Pressure is an unquantifiable measure in sports, tossed around loosely to describe those rare atmospheres of a forthcoming big moment. But on the University of Wisconsin-Whitewater football team, players insist the pressure to perform at a high level never really dissipates. This is Whitewater, after all, where the proverbial target on the team’s back approaches Herculean status with every national championship game appearance. So the importance of every moment, every game is magnified beyond comparison.
The formula goes like this: Success breeds expectations and therefore pressure to meet those expectations with more success than before. Yet at some point, it becomes virtually impossible to continue on that arc of prosperity.
Last year, the Warhawks discovered what happens when a team finally regresses toward the mean.
Whitewater had played into December every year since 2005, a 15-game run to the Division III national championship for seven straight seasons — which included winning the last three titles. In 2012, they were done in mid-November after just 10 games, 7-3 and without a playoff berth.
On top of that, Whitewater’s 46-game winning streak over four seasons came to a crushing end early in the season, shy of capturing an NCAA record. The streak ranks fourth all-time in NCAA football history, trailing Mount Union’s 55- and 54-game winning streaks, each in the last two decades, and the University of Oklahoma’s 47-game streak from 1953-57.
“We’ve always talked about focusing on the process of getting better,” Whitewater football coach Lance Leipold said. “But at the same time looking back at what was happening, I think there were a lot of extras, pressure or whatever. There were a lot of things that were hanging around our guys about having to maintain perfection and understanding that you’re going to get someone’s best shot all the time. Trying to match that on a consistent basis is something that’s difficult.”
Certainly, the 2012 season was unlike any in recent memory at Whitewater. The key now is to make sure it remains an aberration as the 2013 season approaches.
“It was definitely frustrating,” Warhawks linebacker Cole Klotz said. “Very humbling. When you win that many games in a row, you get to a point where you’re kind of expecting to win. When you go to a 7-3 season, it definitely humbles you realizing that you’re not just given victories.”
Klotz said players have used last season as a motivating factor during the offseason. He admitted they spent the first week in a daze, unaccustomed to being finished in November. By Week 2, however, they were back to the grind of conditioning and weightlifting.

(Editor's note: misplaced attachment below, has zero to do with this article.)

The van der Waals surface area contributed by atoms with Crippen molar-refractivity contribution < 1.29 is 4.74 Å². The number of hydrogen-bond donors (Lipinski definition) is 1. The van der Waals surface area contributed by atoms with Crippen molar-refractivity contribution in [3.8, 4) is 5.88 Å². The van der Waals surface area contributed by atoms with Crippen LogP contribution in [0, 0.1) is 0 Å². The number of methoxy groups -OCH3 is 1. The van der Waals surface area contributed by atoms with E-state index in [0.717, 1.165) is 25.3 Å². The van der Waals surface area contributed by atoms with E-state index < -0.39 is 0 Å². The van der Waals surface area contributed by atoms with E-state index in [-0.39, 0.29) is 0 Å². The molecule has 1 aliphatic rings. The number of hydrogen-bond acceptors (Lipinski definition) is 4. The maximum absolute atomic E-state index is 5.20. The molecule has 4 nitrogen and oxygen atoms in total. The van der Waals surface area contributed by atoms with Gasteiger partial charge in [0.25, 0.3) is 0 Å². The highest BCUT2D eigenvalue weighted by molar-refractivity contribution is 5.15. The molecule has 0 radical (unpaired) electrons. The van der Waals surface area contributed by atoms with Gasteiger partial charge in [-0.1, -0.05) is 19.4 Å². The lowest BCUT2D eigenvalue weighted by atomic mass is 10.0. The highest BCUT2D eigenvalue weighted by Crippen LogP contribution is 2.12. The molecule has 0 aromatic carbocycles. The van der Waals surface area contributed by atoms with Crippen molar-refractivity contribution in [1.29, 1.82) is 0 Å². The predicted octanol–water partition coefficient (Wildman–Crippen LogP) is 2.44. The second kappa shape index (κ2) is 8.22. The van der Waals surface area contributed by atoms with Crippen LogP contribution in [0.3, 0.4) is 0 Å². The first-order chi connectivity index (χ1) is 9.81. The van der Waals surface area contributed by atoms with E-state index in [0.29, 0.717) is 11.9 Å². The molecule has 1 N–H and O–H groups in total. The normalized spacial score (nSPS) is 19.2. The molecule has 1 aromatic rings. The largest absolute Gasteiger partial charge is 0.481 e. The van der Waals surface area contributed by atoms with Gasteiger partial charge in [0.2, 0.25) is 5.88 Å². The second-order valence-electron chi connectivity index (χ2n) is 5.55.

The offseason hasn’t been without changes. Andy Kotelnicki will take over as offensive coordinator for Steve Dinkel, who was with the program since 2001. The Warhawks also hired Alan Hensell to serve as the team’s wide receivers coach.
Quarterback Matt Behrendt said he anticipated significant changes offensively once fall practices officially begin on Aug. 17. And perhaps it will be a good thing considering the dip the Warhawks took on offense last season.
Whitewater’s scoring offense decreased by nearly 10 points, down to 24.7 points per game, and ranked 125th out of 239 teams in 2012. The Warhawks ranked 37th in the country the previous season at 34.33 points per game.
“I definitely think we’re going to come in with a different approach,” Behrendt said. “We have a new offensive coordinator. We have a lot of playmakers. I think we have the best receivers in the nation. No doubt. We’re going to switch things up a little bit, probably go a little more high-tempo than we have been in the past.”
Behrendt, Klotz and wide receiver Tyler Huber have been named Whitewater’s co-captains this season. Behrendt, a junior, earned the starting job midway through last season and threw for 775 yards with five touchdowns and five interceptions. But he also didn’t have Huber, a first-team all-conference player in 2011, who suffered a season-ending injury after two games last season. Running back Ryan Givens also returns from injury and is expected to be a key contributor.
Leipold said he was particularly intrigued by Whitewater’s receiving core, which returns the bulk of its playmakers. Leading returning receiver Steve Morris (455 yards, three touchdowns) is back for his senior season, as is No. 2 wideout Zach Howard. Jake Kumerow and Joe Wirth, who ranked third and fourth in receiving yards last season, also return.
Klotz, a second-team all-conference pick last season, will anchor a defense that ranked sixth in Division III in total defense (241.5 yards per game) and second in scoring defense (10.2) points. In addition to Klotz, Whitewater returns its other starting linebackers Kyle Wismer and Ryan Cortez.
Whitewater is likely to enter 2013 in an unfamiliar position in the Wisconsin Intercollegiate Athletic Conference — as an underdog. The Warhawks lost consecutive games last season to UW-Oshkosh and UW-Stevens Point, which knocked them out of the conference race. Oshkosh is the defending league champion and reached the D-III national semifinals.
“I don’t think we’re the favorite to win the league,” Leipold said. “Those other schools that either defeated us or played well are probably considered favorites.”
Leipold and his players say they have the pieces necessary to compete for another conference championship and return to the national title game. But they will begin the season in a far different place, with a winning streak that stands at just two games.
In some respects, the pressure at Whitewater has finally decreased this season. The Warhawks, of course, want to find a way to get it back.
“After last year, I really think teams in our conference are looking at us and thinking they can really have a chance of beating us,” Behrendt said. “We have to prove ourselves again to be the best in the conference.”